Some home security systems vulnerable to hacking, Consumer Reports says

Consumer Reports’ tests find five out of 10 susceptible to jamming

SAN ANTONIO – Millions of us rely on home security systems for protection. But what if those security systems themselves are not so secure when it comes to attacks from hackers? Consumer Reports found that some of them can be disabled in a matter of seconds with a process called “jamming.”

“Jamming is when a burglar or hacker blocks the wireless signal of a door sensor, window sensor, or motion sensor in a security system,” said Consumer Reports’ Dan Wroclawski. “That allows them to access your home without actually triggering the alarm.”

In its latest tests of 10 home security systems, Consumer Reports found five susceptible to these types of attacks: Abode Iota, Cove Home Security, Eufy 5-Piece Home Alarm Kit, Ring Alarm, and SimpliSafe the Essentials. Abode and SimpliSafe can detect jamming and alert the homeowner that it happens, but the alarms won’t trigger. The other systems offer no user alerts.

Consumer Reports shared its findings with all of the security companies. Eufy was the only manufacturer that explicitly said it would fix the jamming risk in a future update. Cove said it “plans to add jam detection to its system next year, but likely as an optional feature.”

“The good news is that jamming attacks are very rare, and security systems and other low-tech security solutions will often deter burglars,” Wroclawski said.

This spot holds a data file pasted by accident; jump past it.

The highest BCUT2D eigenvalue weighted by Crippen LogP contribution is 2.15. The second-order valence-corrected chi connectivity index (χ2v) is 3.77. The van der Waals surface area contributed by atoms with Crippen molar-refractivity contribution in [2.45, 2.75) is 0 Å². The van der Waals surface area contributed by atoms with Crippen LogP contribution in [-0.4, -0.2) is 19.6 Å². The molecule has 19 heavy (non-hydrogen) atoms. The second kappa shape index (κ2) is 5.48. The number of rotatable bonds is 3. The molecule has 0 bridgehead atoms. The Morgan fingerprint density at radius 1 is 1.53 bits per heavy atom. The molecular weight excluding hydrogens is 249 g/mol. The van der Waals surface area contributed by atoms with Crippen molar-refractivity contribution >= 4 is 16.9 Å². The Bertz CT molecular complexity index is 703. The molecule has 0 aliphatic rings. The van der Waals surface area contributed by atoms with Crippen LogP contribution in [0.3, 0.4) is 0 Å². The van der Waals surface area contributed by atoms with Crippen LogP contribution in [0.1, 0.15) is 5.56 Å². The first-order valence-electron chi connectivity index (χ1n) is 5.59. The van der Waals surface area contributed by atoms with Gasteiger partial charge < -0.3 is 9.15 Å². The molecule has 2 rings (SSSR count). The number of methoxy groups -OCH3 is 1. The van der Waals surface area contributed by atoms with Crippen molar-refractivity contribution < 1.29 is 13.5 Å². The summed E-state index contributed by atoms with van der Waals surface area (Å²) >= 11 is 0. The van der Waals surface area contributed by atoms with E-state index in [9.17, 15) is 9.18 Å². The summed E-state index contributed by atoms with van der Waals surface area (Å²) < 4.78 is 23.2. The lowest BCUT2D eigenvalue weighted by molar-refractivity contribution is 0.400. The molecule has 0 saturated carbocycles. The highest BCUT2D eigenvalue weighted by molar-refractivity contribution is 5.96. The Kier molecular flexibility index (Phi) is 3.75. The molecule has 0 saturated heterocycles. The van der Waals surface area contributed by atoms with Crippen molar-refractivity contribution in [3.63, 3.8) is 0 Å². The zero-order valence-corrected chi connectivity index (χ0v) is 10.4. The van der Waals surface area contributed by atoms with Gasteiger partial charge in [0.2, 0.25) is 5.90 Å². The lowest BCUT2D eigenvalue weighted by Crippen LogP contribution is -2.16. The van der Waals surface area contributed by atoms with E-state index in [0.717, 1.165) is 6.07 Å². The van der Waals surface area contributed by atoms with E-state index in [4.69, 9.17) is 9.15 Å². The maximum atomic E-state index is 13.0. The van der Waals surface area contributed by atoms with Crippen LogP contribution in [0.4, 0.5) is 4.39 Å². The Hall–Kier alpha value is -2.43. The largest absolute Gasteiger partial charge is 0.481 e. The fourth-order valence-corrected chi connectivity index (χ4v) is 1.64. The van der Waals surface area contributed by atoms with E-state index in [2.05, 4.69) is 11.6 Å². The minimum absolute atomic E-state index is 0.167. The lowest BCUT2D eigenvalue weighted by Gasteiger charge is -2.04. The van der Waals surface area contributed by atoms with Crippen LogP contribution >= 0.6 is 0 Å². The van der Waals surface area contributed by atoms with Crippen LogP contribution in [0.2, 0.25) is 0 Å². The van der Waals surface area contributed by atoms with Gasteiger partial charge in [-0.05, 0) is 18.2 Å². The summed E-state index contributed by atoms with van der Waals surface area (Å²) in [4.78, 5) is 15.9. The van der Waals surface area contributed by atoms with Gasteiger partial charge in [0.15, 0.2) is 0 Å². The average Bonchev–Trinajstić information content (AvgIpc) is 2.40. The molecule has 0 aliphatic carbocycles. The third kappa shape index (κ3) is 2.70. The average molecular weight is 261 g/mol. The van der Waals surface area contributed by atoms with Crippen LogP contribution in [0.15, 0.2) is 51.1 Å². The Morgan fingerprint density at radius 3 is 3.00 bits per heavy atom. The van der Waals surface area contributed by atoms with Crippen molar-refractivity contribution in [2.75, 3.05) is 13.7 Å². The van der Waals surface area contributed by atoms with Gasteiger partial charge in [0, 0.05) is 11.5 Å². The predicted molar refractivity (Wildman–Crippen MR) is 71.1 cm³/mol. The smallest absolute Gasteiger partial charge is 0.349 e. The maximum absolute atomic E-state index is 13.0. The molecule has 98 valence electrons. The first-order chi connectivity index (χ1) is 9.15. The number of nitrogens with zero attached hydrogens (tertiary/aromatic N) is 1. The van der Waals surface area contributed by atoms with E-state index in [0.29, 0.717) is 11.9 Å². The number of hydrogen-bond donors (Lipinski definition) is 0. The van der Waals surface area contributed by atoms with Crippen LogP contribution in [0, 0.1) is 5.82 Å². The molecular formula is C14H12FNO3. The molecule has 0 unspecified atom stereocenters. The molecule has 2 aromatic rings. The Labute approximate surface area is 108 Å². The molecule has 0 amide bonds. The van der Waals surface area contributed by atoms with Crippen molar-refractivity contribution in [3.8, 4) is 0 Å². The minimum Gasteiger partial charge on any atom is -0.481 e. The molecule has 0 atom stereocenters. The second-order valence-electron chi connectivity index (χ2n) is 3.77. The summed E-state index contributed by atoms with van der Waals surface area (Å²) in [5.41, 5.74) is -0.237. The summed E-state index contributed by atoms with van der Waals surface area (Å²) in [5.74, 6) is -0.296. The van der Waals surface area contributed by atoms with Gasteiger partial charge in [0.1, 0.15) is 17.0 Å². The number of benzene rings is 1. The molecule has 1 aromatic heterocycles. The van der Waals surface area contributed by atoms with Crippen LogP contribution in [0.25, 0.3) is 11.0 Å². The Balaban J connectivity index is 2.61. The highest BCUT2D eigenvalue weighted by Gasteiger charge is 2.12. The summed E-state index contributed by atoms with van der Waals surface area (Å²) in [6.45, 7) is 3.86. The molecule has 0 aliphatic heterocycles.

If you own one of these systems, he said there isn’t a need to rush to replace it. The Ring and SimpliSafe systems performed well in other tests, including motion detection and ease of use and setup.

The Kangaroo Front Door Security Kit was not susceptible to CR’s jamming attacks.

If you want to beef up your home security system, adding some security cameras to the mix can add an extra set of eyes. They can record what’s happening and are not easily jammed.

No matter which alarm system you have, safety experts suggest not using the branded yard signs or decals that came with it because that could alert a hacker to your specific type of system. Instead, use generic signs and decals.


About the Author:

As a consumer reporter, Marilyn is all about helping people stay safe and save a buck. Since coming to KSAT in 1985, she’s covered everything from crime to politics, winning awards for her coverage of the Mexican Mafia, Oklahoma tornadoes, children’s transplants, an investigation into voting irregularities and even a hit-and-run Santa Claus.